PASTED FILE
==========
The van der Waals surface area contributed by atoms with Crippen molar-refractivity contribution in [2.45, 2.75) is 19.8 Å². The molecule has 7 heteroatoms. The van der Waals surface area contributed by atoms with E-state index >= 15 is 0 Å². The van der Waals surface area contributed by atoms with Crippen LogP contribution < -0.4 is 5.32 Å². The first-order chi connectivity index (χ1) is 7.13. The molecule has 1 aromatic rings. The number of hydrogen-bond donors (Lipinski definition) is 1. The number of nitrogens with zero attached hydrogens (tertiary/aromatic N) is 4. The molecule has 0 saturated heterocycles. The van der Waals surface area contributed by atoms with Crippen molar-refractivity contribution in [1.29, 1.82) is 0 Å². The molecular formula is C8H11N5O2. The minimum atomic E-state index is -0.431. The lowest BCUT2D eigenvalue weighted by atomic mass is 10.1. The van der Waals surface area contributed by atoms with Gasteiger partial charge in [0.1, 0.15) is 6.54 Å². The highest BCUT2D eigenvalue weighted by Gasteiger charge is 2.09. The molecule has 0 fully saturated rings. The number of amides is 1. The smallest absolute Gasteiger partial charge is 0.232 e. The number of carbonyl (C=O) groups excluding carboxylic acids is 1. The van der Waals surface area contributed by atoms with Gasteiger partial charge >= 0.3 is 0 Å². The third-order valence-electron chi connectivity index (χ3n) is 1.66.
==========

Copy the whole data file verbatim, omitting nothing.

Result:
The van der Waals surface area contributed by atoms with Crippen molar-refractivity contribution in [2.45, 2.75) is 19.8 Å². The molecule has 7 heteroatoms. The van der Waals surface area contributed by atoms with E-state index >= 15 is 0 Å². The van der Waals surface area contributed by atoms with Crippen LogP contribution < -0.4 is 5.32 Å². The first-order chi connectivity index (χ1) is 7.13. The molecule has 1 aromatic rings. The number of hydrogen-bond donors (Lipinski definition) is 1. The number of nitrogens with zero attached hydrogens (tertiary/aromatic N) is 4. The molecule has 0 saturated heterocycles. The van der Waals surface area contributed by atoms with Crippen molar-refractivity contribution in [1.29, 1.82) is 0 Å². The molecular formula is C8H11N5O2. The minimum atomic E-state index is -0.431. The lowest BCUT2D eigenvalue weighted by atomic mass is 10.1. The van der Waals surface area contributed by atoms with Gasteiger partial charge in [0.1, 0.15) is 6.54 Å². The highest BCUT2D eigenvalue weighted by Gasteiger charge is 2.09. The molecule has 0 fully saturated rings. The number of amides is 1. The smallest absolute Gasteiger partial charge is 0.232 e. The number of carbonyl (C=O) groups excluding carboxylic acids is 1. The van der Waals surface area contributed by atoms with Gasteiger partial charge >= 0.3 is 0 Å². The third-order valence-electron chi connectivity index (χ3n) is 1.66.